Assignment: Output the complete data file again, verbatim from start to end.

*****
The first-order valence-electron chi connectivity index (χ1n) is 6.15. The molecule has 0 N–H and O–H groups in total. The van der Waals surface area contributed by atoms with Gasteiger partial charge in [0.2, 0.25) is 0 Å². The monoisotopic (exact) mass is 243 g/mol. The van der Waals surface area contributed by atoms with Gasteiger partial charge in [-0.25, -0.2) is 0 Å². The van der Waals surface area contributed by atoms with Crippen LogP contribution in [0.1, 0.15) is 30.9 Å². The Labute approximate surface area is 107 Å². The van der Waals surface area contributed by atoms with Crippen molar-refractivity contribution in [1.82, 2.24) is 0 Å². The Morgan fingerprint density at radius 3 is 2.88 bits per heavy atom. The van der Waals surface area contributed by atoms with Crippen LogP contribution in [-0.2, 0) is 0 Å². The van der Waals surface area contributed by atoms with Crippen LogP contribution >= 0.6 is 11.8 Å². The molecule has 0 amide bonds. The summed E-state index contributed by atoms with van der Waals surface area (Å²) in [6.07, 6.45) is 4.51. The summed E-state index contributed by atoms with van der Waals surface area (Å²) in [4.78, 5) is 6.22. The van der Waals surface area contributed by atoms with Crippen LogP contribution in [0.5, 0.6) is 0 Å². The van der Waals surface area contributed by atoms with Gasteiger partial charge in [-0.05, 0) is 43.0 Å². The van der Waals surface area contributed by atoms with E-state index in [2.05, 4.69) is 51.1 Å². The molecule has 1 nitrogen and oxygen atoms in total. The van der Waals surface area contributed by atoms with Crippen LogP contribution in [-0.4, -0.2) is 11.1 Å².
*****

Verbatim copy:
The first-order valence-electron chi connectivity index (χ1n) is 6.15. The molecule has 0 N–H and O–H groups in total. The van der Waals surface area contributed by atoms with Gasteiger partial charge in [0.2, 0.25) is 0 Å². The monoisotopic (exact) mass is 243 g/mol. The van der Waals surface area contributed by atoms with Gasteiger partial charge in [-0.25, -0.2) is 0 Å². The van der Waals surface area contributed by atoms with Crippen LogP contribution in [0.1, 0.15) is 30.9 Å². The Labute approximate surface area is 107 Å². The van der Waals surface area contributed by atoms with Crippen molar-refractivity contribution in [1.82, 2.24) is 0 Å². The Morgan fingerprint density at radius 3 is 2.88 bits per heavy atom. The van der Waals surface area contributed by atoms with Crippen LogP contribution in [-0.2, 0) is 0 Å². The van der Waals surface area contributed by atoms with Crippen LogP contribution >= 0.6 is 11.8 Å². The molecule has 0 amide bonds. The summed E-state index contributed by atoms with van der Waals surface area (Å²) in [6.07, 6.45) is 4.51. The summed E-state index contributed by atoms with van der Waals surface area (Å²) in [4.78, 5) is 6.22. The van der Waals surface area contributed by atoms with Crippen LogP contribution in [0.5, 0.6) is 0 Å². The van der Waals surface area contributed by atoms with Gasteiger partial charge in [-0.05, 0) is 43.0 Å². The van der Waals surface area contributed by atoms with E-state index in [2.05, 4.69) is 51.1 Å². The molecule has 1 nitrogen and oxygen atoms in total. The van der Waals surface area contributed by atoms with Crippen LogP contribution in [-0.4, -0.2) is 11.1 Å².